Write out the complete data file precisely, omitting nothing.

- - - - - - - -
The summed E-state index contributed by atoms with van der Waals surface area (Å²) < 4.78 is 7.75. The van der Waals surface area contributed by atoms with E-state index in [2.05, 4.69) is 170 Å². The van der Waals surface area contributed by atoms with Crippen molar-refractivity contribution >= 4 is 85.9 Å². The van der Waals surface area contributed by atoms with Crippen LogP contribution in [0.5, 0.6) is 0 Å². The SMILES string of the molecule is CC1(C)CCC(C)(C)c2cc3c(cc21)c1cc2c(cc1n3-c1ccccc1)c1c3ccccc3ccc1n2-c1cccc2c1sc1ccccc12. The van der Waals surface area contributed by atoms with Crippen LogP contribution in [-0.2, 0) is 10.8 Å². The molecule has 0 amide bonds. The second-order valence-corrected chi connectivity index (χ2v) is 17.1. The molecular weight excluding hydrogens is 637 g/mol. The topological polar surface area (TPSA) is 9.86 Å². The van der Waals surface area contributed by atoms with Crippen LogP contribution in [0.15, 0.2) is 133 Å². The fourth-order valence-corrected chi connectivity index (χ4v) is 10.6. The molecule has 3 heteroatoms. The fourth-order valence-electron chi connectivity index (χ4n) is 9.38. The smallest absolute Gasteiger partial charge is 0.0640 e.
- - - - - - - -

The summed E-state index contributed by atoms with van der Waals surface area (Å²) < 4.78 is 7.75. The van der Waals surface area contributed by atoms with E-state index in [2.05, 4.69) is 170 Å². The van der Waals surface area contributed by atoms with Crippen molar-refractivity contribution >= 4 is 85.9 Å². The van der Waals surface area contributed by atoms with Crippen LogP contribution in [0.5, 0.6) is 0 Å². The SMILES string of the molecule is CC1(C)CCC(C)(C)c2cc3c(cc21)c1cc2c(cc1n3-c1ccccc1)c1c3ccccc3ccc1n2-c1cccc2c1sc1ccccc12. The van der Waals surface area contributed by atoms with Crippen LogP contribution in [-0.2, 0) is 10.8 Å². The molecule has 0 amide bonds. The second-order valence-corrected chi connectivity index (χ2v) is 17.1. The molecular weight excluding hydrogens is 637 g/mol. The topological polar surface area (TPSA) is 9.86 Å². The van der Waals surface area contributed by atoms with Crippen LogP contribution in [0.15, 0.2) is 133 Å². The fourth-order valence-corrected chi connectivity index (χ4v) is 10.6. The molecule has 3 heteroatoms. The fourth-order valence-electron chi connectivity index (χ4n) is 9.38. The smallest absolute Gasteiger partial charge is 0.0640 e.